UU Minute #22

Transylvanian Unitarianism Down to this Day

The Unitarian Church in Transylvania was first recognized by the 1568 Edict of Torda, which also established religious toleration among the four allowed religions: Catholic, Lutheran, Calvinist, and Unitarian. In its early years, the Unitarian Church attracted members in large numbers, and grew to 425 parishes.

Still the Catholics as well as both Protestant churches reviled the Unitarians as heretics. Transylvania’s King John died in 1571, just a couple years after officially converting to Unitarian himself. Having no heirs, he was succeeded by Istvan Bathory, a Catholic.

The press of Gyulafehérvár was taken away from the Unitarian control.

The Diet of 1572 did not dare to repeal the Edict of Toleration, so it prohibited anyone to change religion. The people of Transylvania had freedom of religion – but only once. A person could freely choose, once – and then was stuck with the choice.

Also in 1572, Ferenc David, whose mind was always probing and questioning, as Unitarian minds tend to do, went so far as to deny the necessity of invoking Jesus Christ in prayer. Prayer, he said, may be addressed simply to God. This was deemed to be a change in religion, and David was arrested and imprisoned. He died in prison 7 years later.

Without a sympathetic king, and without its leading advocate, Transylvanian Unitarians had a hard go of it for about a century, but the faith survived, even down to this day. Today, in Romania, there are 110 Unitarian priests and 141 places of worship. Church officials in Romania estimate 80,000 to 100,000 Romanians are Unitarian – an enduring legacy of the innovative thinking of Queen Isabella, her son, King John Sigismund, and the impassioned advocate of freedom, Ferenc David.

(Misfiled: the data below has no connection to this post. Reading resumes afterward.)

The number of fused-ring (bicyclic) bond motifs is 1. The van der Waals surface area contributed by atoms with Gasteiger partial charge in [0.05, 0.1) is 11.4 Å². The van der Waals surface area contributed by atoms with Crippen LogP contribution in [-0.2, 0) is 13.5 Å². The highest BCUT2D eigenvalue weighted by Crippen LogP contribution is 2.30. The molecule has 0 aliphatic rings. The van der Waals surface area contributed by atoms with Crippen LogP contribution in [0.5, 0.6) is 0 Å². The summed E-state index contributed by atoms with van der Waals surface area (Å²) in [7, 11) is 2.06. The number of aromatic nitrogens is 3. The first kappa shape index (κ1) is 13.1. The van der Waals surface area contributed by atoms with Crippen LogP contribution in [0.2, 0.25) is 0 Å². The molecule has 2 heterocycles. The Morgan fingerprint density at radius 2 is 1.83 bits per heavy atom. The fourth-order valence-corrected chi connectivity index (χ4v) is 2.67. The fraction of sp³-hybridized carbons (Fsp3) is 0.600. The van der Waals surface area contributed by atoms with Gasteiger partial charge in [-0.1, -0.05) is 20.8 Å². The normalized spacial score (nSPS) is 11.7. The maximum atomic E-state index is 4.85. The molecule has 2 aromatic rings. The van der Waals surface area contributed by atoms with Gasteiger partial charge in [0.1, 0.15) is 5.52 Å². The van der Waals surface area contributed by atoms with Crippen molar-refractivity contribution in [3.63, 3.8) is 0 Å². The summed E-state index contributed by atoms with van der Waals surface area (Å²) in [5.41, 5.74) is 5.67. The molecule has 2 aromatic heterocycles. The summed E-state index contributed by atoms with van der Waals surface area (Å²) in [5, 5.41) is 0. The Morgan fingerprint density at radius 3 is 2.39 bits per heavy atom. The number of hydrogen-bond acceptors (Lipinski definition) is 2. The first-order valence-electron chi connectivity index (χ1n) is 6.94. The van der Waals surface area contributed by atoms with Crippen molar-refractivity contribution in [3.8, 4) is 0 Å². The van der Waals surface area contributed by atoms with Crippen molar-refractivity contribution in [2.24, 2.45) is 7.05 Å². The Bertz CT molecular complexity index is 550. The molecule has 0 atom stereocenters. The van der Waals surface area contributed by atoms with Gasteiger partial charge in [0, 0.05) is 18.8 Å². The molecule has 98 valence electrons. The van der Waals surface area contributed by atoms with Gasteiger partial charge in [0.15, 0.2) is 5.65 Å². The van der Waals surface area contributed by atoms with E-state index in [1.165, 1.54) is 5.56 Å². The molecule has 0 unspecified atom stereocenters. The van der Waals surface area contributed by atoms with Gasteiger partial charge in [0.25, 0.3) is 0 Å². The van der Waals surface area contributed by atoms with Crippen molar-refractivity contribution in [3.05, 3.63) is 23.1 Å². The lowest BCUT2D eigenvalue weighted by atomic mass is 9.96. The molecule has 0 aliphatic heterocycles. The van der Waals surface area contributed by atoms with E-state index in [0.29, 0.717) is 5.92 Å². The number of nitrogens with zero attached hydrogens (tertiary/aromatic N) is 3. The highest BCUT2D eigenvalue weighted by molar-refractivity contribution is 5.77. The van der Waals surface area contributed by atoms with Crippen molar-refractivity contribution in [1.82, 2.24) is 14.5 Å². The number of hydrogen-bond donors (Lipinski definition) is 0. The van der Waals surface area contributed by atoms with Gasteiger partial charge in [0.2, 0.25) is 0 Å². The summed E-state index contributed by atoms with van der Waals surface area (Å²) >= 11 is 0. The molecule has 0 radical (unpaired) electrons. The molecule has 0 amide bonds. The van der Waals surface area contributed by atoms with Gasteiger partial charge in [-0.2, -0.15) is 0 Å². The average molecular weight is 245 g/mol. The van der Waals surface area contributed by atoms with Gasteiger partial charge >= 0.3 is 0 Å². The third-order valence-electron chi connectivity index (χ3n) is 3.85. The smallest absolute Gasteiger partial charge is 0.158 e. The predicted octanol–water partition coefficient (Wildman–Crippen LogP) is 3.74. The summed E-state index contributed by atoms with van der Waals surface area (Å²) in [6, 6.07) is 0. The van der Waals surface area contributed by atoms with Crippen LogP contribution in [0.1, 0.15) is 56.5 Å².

NEXT: The Reformation in Italy


UU Minute Christmas Special

Our Holiday

Unitarian History makes clear that Christmas is the Unitarian Holiday!

Prior to 1850, Christmas celebration was
"culturally and legally suppressed and thus, virtually non-existent. The Puritan community found no Scriptural justification for celebrating Christmas, and associated such celebrations with paganism and idolatry." (Wikipedia)
Then, a radical transformation of Christmas began, and Unitarians were at the forefront in most of the transforming.

Christmas today means putting a tree indoors, and decorating it. That was a practice in Germany, brought to the United States in the early 1800s by the Unitarian minister Reverend Charles Follen.

Christmas means Old Ebenezeer Scrooge’s heart opens up to compassion and joy. In 1843 a Unitarian named Charles Dickens published A Christmas Carol. A Christmas Carol remains the most widely read-aloud book in the English-speaking world, and is theatrically performed in hundreds of venues around the country every year. Other popular Christmas tales such as "It's a Wonderful Life" and "How the Grinch Stole Christmas" are but re-workings of Charles Dickens' Unitarian gospel. Dickens’ tale of generosity, gratitude, and the joy of family gathering is fundamentally Unitarian.

Christmas means dashing through the snow, one-horse open sleighs, bells that jingle, and laughing, all the way. That’s the song “Jingle Bells,” by the Unitarian James Pierpont. "I Heard the Bells on Christmas Day” is by Unitarian Henry Wadsworth Longfellow. John Bowring, who gave us "Watchman Tell Us of the Night," and Noel Regney, who wrote “Do you hear what I hear?” were also Unitarians.